Jun
05
2011

3 thoughts on this WaPo education bubble piece.

In no particular order:

  • So yes, Zuckerberg [you know: the guy who invented the Mafia Wars platform Facebook] was wasting his parents’ money and his own time. Why pay to be at Harvard if that’s what you’re going to do? Why not take a class on Dostoyevsky or the history of Christianity or astronomy or ancient history? You are surrounded by some of the most learned people in the world, and you are holed up in your dorm room typing code. – Frankly, if my kids end up at Harvard I’d rather that they stayed in their rooms, wrote code, and avoid as much as possible the actual ‘intellectual’ life there, given that said life mostly consists of finding new and exciting ways to blame the ills of the world on Dead White Guys.  And America.
  • In the college transaction, most parents think they’re buying their kids a credential, a better job and a ticket, economically speaking at least, to the American dream. Most college professors and administrators (the good ones, anyway) see their role as producing liberally educated, well-rounded individuals with an appreciation for certain kinds of knowledge. – So, basically, neither side is accomplishing its goal.
  • Employers may decide that there are better ways to get high school students ready for careers. What if they returned to the idea of apprenticeship, not just for shoemakers and plumbers but for white-collar jobs? – Heh.  What if we returned to the idea of not making a white-collar job an ideal?  Let me put it this way: I have some grad school.  My wife has a PhD (in something useful; which is to say, not in liberal arts).  We’re, false modesty be darned, intelligent, educated people.  And I plan to talk up the joys of being an electrician or a plumber to my kids.  You know why?  Because somebody will always be willing to pay for a smart, competent electrician or plumber.  And when I say ‘always’ I explicitly mean ‘even in post-apocalyptic scenarios.’  Not that I expect things to get that bad.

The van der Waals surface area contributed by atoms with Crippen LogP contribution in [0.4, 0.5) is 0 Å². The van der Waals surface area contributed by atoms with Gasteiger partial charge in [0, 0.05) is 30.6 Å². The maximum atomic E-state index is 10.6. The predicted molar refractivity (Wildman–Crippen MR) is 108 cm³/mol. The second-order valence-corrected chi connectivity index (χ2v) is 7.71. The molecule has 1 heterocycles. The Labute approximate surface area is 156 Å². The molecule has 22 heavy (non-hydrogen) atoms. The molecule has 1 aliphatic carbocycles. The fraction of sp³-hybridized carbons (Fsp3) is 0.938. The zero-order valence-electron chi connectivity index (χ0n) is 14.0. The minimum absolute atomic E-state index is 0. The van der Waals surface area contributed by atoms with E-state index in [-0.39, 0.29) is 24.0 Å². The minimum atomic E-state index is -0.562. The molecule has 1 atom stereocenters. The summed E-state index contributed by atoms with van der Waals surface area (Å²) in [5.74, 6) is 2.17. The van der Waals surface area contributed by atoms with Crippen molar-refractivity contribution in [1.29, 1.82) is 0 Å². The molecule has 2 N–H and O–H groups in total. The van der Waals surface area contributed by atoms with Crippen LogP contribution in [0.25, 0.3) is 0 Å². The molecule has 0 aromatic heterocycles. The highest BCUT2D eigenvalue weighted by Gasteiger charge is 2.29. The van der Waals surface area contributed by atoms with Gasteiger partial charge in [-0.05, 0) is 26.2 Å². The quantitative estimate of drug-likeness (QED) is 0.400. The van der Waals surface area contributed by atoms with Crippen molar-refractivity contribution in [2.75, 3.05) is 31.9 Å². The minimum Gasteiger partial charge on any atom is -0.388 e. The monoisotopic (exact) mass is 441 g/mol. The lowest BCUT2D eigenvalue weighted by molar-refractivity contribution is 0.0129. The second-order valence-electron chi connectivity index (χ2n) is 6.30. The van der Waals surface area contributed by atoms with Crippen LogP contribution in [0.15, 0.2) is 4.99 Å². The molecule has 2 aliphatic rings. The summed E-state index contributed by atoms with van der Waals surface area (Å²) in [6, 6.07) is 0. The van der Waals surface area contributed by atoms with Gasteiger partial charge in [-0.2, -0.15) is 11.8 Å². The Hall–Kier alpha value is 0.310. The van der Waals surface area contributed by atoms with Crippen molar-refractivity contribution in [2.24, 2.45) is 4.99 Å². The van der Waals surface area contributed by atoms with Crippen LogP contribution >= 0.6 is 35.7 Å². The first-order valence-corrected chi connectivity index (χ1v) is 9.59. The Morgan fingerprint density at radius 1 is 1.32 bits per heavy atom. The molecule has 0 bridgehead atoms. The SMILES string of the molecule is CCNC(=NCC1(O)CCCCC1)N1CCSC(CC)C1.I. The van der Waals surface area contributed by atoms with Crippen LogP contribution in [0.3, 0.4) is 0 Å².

I think that covers it.

Moe Lane

Via Instapundit.

2 Comments

  • Jeff Weimer says:

    “In the college transaction, most parents think they’re buying their kids a credential, a better job and a ticket, economically speaking at least, to the American dream.”

    I managed that without forcing my parents to pay for a credential. Not that they wouldn’t – I wouldn’t let them. I joined the Navy. It’s a middle-class existence while you’re in, nothing wrong with that.

    But my experience there (still without a BA/BS) has enabled a quite fine salary afterward. Of course it took 22 years instead of 4, but I WAS paid well in the meantime. And I got to see a lot, a LOT, that I otherwise wouldn’t have experienced otherwise. And I get the “stick-to-it” credit granted otherwise inexperienced grads.

  • jbird says:

    You live in Maryland, like me, so I know you’ve heard Ron Smith rant on higher education’s lack of value when comparing cost to job training. He’s really quite good, despite his Ron Paul leanings.

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